King. This is the last official business in which we find Maunsell engaged. Having been stripped of all his possessions, with his Royal patron in captivity in England, he died in poverty and in exile at the close of that year or early in 1265.
Thus ended the career of this remarkable man, who exercised a greater power than any other subject during the reign of King Henry III. and who seems to have possessed an almost unbounded influence over his Royal Master. Whether this influence was always wisely used or not he never swerved in his allegiance to the King, whose letters preserved in the patent and close rolls shew how fully he trusted him in all his affairs. He must also have been a man of extraordinary courage, talent, and powers of persuasion, for the delicate embassies on which he was despatched were almost invariably successful.
When Henry was about to start for Gascony, by his will dated at Suthwyk on the Tuesday next after the feast of the apostles Peter and Paul (1st July), 1253, he named Maunsell one of his executors.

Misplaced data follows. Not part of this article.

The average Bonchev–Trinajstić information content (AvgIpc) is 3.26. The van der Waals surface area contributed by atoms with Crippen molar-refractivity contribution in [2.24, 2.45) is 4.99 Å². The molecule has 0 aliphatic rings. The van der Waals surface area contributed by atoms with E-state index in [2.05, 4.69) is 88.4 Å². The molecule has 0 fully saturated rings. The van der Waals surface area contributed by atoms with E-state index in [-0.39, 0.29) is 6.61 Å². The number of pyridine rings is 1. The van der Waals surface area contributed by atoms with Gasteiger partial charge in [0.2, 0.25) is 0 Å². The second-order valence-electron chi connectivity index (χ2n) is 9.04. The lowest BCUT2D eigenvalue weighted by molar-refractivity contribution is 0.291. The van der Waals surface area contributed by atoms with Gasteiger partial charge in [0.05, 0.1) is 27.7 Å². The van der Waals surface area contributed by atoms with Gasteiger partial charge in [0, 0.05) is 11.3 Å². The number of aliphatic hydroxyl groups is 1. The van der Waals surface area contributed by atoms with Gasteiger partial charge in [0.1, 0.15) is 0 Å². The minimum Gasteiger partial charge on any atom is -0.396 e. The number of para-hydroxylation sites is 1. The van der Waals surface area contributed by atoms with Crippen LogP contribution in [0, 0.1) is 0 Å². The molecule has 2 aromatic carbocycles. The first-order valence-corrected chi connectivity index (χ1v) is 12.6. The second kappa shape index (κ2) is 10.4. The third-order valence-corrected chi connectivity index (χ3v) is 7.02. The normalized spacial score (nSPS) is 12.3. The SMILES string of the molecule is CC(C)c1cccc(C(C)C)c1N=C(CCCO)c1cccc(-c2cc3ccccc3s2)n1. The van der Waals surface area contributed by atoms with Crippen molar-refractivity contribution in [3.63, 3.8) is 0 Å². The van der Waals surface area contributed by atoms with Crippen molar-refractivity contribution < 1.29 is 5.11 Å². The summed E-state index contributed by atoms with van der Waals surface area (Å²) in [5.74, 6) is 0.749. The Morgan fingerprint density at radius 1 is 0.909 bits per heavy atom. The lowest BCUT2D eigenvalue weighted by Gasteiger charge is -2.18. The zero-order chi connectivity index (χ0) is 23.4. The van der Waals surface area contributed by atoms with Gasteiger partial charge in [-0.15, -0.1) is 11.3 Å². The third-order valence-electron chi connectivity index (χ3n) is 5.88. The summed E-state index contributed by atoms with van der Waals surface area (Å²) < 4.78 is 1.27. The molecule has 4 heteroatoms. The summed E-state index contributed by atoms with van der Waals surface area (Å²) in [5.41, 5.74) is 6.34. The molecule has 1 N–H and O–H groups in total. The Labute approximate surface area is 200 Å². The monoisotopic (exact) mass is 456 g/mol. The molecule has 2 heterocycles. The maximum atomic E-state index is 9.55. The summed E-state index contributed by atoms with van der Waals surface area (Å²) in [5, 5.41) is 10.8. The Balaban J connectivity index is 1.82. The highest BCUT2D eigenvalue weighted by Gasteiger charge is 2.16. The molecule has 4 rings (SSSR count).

John Maunsell's chief ecclesiastical preferments were the chancellorship of St. Paul's, the Deanery of the Royal collegiate church of Wimborne in Dorsetshire, the Treasurership of York, the Prepositure of Beverley and the Rectory of Wigan; besides which, we know him to have held the Rectory of Hoton (Hoveden or Howden) with Skern, in the county of York, the churches of Ferring, in Sussex, Sawbridgeworth, in Dorset, and Maidstone, in Kent (then probably a Rectory), the prebend of Totenhall, in the Diocese of London, that of Crackpole St. Mary's, which he afterwards exchanged for that of Leicester, in the Diocese of Lincoln, and prebends in Wells, Chichester, and the Collegiate church of Bridgnorth in Shropshire, as also, for a short time, the prebend of Fenton in the Diocese of York, to which he was appointed by the King, 29th November, 1258. He was also chaplain to the King and to the Pope. He appears
- Rymer's Fœdera vol. i. p. 496.